After visiting Fuurin-Oka a few years ago, I fell in love at first sight. Nestled amidst a bamboo grove and serene Japanese garden, far away from the bustle of Seattle’s city streets on Bainbridge Island, the quaint inn offered relaxation and serenity with a guesthouse and delicious breakfast included. While a magical visit, a subsequent stay a year later fared far worse, as the owner had chosen to distance herself from the experience and much of the charm was lost – not to mention, a variety of new, hefty fees had been added. Fast forward to this year, and the new owner, Renee, asked if I’d be willing to return to try it out under her and her husband’s watch. I’m very glad I did.
The guesthouse was as gorgeous as ever. If you’ve been to Japan and stayed in a ryokan, you’ll feel right at home. Tatami mats line the living area, and you’re provided traditional futons to sleep on (and if you aren’t comfortable with the buckwheat pillows – which you really should try – western-style pillows are provided too). A lovely, sunny sitting room sits adjacent to the main area and contains a small table and chairs – perfect for early morning breakfast, or to gaze out at the meticulously cared for garden. The kitchen and bath offer plenty of authentic toiletries and products (brought back from Japan from the owners themselves) and a wide variety of dishes, cutlery and chopsticks.
As if Fuurin-Oka wasn’t charming enough, tiny origami and miniature trinkets scatter the abode, and each new find is delightful. A secret cache of books beneath a window ledge offers plenty of cultural opportunities, including manga, novels, a book on hiragana, an origami manual and more.
In the mood for a slow soak in an encompassing, steamy bath? Fuurin-Oka’s guesthouse includes an ofuro, a traditional Japanese deep tub that’s filled to the brim with near-blistering temperatures. Simmering in one of these something everybody should experience at least once, especially if you’re looking for serious R&R.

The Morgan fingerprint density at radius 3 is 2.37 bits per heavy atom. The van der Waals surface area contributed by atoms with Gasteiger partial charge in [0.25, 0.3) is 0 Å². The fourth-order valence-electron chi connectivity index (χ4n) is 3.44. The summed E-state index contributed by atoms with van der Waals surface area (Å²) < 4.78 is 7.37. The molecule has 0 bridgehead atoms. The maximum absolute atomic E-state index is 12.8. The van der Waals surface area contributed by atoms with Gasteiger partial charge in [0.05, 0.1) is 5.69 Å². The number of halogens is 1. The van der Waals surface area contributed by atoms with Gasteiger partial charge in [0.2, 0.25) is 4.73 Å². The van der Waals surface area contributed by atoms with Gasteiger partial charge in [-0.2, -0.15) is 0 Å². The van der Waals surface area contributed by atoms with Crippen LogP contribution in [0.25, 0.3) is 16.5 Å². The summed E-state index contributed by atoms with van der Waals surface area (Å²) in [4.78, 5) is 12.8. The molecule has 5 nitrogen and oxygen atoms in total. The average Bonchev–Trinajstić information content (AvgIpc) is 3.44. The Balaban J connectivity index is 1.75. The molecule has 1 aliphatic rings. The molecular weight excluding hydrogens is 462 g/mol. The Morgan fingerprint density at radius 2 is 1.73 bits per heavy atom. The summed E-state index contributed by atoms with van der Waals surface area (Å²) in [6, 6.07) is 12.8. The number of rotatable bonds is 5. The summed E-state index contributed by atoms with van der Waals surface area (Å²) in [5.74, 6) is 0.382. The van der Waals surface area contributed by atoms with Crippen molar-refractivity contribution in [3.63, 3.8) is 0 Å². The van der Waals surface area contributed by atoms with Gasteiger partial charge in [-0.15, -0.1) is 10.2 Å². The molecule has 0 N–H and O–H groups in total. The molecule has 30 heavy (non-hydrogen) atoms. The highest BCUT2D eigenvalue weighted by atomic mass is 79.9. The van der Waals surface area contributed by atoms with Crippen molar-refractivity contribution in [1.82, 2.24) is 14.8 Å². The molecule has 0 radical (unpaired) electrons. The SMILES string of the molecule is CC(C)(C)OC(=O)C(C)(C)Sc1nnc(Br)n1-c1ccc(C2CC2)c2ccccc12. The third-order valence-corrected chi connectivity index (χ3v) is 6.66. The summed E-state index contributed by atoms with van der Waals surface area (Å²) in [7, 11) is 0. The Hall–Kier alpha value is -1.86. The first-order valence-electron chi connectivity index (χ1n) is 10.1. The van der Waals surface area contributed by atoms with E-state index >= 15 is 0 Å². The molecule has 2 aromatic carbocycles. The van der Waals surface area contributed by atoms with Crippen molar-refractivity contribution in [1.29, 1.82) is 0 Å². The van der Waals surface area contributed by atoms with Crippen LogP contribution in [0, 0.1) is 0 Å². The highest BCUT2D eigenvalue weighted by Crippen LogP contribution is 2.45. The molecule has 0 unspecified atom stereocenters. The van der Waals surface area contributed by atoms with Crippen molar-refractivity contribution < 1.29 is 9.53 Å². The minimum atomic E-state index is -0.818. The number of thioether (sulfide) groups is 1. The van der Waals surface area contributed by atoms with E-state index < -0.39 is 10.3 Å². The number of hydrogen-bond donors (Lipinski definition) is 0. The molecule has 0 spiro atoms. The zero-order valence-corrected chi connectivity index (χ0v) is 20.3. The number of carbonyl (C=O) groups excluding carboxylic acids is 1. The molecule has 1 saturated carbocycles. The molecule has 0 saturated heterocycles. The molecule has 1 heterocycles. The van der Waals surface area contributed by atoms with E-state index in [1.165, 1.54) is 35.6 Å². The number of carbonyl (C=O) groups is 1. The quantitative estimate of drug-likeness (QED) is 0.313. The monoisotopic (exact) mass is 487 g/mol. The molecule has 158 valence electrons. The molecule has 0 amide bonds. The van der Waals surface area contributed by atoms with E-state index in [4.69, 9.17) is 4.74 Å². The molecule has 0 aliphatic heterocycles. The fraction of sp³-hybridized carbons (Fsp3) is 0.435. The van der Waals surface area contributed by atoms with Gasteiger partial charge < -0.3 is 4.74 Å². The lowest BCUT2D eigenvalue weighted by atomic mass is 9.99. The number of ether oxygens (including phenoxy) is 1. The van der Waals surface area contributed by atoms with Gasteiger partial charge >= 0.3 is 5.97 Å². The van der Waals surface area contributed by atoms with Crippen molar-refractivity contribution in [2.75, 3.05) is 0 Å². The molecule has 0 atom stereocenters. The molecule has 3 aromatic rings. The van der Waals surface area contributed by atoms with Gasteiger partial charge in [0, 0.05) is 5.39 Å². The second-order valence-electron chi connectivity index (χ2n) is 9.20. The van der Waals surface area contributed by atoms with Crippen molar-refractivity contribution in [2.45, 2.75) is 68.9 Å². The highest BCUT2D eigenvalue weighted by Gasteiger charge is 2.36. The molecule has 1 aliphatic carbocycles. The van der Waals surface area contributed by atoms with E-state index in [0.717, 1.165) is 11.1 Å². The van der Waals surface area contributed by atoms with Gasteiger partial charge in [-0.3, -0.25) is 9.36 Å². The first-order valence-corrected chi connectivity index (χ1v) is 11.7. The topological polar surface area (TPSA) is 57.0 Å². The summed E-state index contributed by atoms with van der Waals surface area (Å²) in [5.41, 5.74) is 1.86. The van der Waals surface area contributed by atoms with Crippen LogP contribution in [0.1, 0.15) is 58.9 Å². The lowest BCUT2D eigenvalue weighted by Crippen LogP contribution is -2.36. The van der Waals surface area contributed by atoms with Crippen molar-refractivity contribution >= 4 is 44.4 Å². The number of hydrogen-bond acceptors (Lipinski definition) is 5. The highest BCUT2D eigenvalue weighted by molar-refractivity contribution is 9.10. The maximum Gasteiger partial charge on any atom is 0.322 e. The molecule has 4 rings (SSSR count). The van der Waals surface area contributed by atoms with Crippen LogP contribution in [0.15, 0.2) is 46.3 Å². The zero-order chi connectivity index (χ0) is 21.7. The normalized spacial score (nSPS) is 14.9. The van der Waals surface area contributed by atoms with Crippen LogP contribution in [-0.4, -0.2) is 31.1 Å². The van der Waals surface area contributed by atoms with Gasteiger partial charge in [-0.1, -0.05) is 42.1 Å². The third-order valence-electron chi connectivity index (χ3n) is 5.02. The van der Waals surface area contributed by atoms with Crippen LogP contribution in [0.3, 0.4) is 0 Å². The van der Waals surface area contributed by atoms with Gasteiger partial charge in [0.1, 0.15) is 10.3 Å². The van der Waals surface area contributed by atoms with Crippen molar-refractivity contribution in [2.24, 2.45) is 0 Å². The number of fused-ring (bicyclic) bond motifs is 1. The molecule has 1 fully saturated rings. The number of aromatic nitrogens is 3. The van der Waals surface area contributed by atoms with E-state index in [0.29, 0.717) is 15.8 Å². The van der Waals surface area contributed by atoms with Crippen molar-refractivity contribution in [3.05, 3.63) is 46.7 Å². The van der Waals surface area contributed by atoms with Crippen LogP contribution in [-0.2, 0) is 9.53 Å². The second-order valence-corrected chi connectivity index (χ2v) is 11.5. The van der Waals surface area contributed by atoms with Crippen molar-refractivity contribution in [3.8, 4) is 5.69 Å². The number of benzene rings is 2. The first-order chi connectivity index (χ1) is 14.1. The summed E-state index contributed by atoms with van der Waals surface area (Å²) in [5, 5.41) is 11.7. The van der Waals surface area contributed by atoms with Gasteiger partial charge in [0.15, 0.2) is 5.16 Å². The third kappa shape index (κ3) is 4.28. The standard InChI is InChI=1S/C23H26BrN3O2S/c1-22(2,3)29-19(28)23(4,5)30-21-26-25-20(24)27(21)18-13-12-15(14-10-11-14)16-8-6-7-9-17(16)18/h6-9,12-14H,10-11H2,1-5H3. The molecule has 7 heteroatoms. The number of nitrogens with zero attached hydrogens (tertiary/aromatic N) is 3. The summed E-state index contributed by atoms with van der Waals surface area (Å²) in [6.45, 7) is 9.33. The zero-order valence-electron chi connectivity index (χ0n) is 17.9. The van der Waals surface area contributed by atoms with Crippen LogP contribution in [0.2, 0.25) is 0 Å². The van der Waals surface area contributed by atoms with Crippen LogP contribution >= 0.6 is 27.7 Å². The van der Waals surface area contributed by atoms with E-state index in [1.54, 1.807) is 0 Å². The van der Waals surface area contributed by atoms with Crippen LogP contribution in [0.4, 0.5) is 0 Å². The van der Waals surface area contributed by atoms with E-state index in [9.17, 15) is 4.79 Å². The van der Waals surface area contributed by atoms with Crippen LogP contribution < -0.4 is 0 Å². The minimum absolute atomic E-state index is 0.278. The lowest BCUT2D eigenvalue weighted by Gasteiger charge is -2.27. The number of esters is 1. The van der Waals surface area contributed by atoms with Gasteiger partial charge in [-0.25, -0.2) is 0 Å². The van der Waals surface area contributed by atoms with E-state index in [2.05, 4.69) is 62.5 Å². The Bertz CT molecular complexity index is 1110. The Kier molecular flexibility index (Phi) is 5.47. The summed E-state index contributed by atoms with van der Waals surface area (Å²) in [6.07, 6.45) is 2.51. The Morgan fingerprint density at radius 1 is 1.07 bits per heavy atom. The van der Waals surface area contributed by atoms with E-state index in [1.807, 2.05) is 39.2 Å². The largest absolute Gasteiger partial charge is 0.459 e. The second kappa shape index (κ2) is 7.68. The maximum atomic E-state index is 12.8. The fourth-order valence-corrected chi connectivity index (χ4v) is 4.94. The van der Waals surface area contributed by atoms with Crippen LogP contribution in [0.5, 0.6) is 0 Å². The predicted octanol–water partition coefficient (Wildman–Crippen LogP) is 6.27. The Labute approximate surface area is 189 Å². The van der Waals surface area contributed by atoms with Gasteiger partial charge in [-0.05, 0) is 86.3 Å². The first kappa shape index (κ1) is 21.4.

That’s all well and good, but what I left the most excited about was the food.
Renee really outdid herself with each morning’s breakfast. Guests are given the option of a ‘Seattle-style’ breakfast (a pancake type item and other savory goods), or a traditional Japanese-style breakfast with miso soup, sushi and other yummy bits. We stayed for two days and decided to try one of each.
The Japanese-style breakfast was beyond incredible – freshly rolled sushi filled with pickled vegetables from her garden and eggs freshly cooked from the pet chickens they have on site (you can even pet them!). Miso soup, smoked salmon sushi, umeboshi nestled within the onigiri and vibrant, fresh fruit. The Seattle-style breakfast was just as outstanding – Renee made vegan pancakes with peach puree on top and plenty of fresh strawberries, and quite possibly the most delicious (vegan!) chocolate shake I’ve had.
Instead of being rigid and unhelpful about Kevin’s vegan needs, Renee mentioned how excited she was to take on the challenge, and that passion for food and cooking clearly showed. As an aspiring food photographer I was also blown away at her plating techniques and careful, skillful choice of color. For example, a single tangerine-colored flower perfectly complemented the reds and oranges of the pepper sushi, and the blues and greens of the Seattle-style’s fruit bowl were a stunning contrast to the pancake’s warm tones.
If you’re looking for an idyllic, serene and romantic getaway, or hail from Japan and want a little taste of home, Fuurin-Oka is officially the place to go in the Seattle area. Its new owners clearly care about the business and will go out of their way to make you comfortable. And while on the island, make sure to also check out the Blodel reserve and plenty of eateries in town for delicious lunches and dinners.